We get energy from food and we expend energy to move and stay alive. This fundamental biochemical relationship between energy in and energy out is known as energy balance and it is one of the most important concepts in nutrition coaching.
Put simply –
- If we take in more energy then we use, we gain weight.
- If we take in less energy then we use, we lose weight.
- If we take in the same amount of energy then we use, our weight stays the same.
Im sure you have heard it before… “Be in a calorie deficit and you will lose weight” – But unless you have an in depth knowledge on hormonal, cognitive and metabolic processes in the human body, you would be missing out on some of the reasons why “be in a calorie deficit” can be difficult.
Energy balance can be influenced by biopsychosocial factors on both ends of the energy balance equation.
Lets start with energy in.
- Variations in food and nutritionist – this includes cooked versus raw foods, processed versus un-processed foods, inaccurate labelling and inaccurate reporting.
- Digestion, absorption and use – this includes the energy list due to digestion, nutrient partitioning and the microbiome in our gut.
- Eating behaviours – this includes things like genetics and biology as well as our desire to eat which is impacted by stress, the quality and quantity of sleep, the food that is near us as well as our hormonal status.
Lets look at energy out.
- Basal and resting metabolic rate – includes both basal metabolic rate and resting metabolic rate.
- Thermogenesis – which includes the thermic effect of food.
- Exercise and Purposeful movement
- Non-exercise activity thermogenesis
Energy balance doesnt just effect our body weight and composition. It effects other physiological processes too including –
- Reproductive functions such as fertility
- Cognitive functions such as fogginess and forgetfulness
- Metabolic functions such as slow metabolism
- Repair and restoration
- Vitamin and mineral deficiencies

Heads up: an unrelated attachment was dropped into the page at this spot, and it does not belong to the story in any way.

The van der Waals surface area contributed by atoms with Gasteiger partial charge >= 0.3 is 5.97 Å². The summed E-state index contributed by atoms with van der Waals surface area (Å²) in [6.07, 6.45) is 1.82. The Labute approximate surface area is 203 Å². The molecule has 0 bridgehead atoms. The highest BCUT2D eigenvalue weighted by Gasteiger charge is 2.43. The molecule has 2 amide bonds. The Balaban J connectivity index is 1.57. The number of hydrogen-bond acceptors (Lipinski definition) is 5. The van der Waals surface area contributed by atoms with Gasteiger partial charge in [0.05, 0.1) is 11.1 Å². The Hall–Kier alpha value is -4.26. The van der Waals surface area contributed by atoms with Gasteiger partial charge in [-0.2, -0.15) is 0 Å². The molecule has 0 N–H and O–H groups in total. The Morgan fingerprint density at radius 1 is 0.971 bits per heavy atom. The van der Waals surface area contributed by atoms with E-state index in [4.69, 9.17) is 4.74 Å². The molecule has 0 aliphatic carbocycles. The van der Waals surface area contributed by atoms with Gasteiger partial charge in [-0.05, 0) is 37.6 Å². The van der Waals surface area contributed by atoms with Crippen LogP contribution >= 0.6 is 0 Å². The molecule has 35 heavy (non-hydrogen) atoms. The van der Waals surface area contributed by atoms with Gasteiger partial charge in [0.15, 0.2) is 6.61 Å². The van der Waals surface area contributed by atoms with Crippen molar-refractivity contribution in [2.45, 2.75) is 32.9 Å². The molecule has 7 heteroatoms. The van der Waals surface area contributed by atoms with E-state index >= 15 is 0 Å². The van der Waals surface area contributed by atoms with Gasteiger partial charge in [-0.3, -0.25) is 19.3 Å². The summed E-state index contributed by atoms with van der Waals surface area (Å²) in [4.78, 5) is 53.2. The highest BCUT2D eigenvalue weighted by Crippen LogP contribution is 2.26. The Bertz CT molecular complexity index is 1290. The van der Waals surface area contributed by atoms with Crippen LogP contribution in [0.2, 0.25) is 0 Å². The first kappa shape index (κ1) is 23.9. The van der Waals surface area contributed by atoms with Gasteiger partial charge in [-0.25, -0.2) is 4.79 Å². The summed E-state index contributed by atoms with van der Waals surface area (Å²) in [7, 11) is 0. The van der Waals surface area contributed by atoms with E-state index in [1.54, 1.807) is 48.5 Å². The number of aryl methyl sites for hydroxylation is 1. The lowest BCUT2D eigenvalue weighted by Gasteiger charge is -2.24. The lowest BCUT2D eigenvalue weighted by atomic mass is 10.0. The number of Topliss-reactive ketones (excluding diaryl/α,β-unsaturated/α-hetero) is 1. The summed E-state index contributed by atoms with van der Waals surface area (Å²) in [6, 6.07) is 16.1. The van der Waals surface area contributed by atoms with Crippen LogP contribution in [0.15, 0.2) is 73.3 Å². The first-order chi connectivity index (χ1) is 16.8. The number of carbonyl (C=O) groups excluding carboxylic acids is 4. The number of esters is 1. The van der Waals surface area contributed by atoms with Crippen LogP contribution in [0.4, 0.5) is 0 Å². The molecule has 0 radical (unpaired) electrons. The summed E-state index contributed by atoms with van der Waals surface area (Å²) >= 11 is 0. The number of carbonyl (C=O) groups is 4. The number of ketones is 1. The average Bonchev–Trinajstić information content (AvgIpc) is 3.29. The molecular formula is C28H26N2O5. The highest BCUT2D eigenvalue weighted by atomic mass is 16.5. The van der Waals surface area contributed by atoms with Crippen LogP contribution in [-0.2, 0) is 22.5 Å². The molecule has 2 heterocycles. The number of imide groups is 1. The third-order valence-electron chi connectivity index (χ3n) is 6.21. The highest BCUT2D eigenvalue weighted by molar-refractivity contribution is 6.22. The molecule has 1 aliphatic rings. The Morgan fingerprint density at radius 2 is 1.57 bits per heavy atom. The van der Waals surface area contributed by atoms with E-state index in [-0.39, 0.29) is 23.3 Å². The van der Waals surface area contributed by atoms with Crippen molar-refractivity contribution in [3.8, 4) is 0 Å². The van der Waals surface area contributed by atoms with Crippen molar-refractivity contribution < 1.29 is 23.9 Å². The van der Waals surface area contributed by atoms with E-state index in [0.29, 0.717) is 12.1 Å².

So, if you are wanting to lose weight or create an energy deficit, these would be the things I would recommend implementing –
- Eat more slowly and mindfully – This will help you be more aware of your intake and generally you will eat less as a result. It also gives the GI tract time to catch up with food coming in and calms the nervous system.
- Notice physical hunger and fullness cues.
- Eat to 80% full or “just satisfied”.
- Use hand size portion templates – For example 1 palm of protein, one thumb of fat and 1 fist of veggies at every meal.
- Use environmental controls for portion sizing and meal completion – for example using a particular sized plate or eating only when sitting at the table.
- Record your food intake – this builds our self awareness which improves consistency and food choices.
- Eat mostly whole, less processed foods – these improve our satiety or “fullness”.
- Eat lean protein at every meal – again this enhances satiety.
- Drink mostly non-caloric beverages – liquid calories are typically less satiating.
- Practise good sleep hygiene – this will help regular appetite, hunger and fullness cues as well as being able to make more cognitive wiser choices.
If you are ready to finally ready to drop the diets and step away from the “quick fixes” and step into sustainable nutrition then click the button below.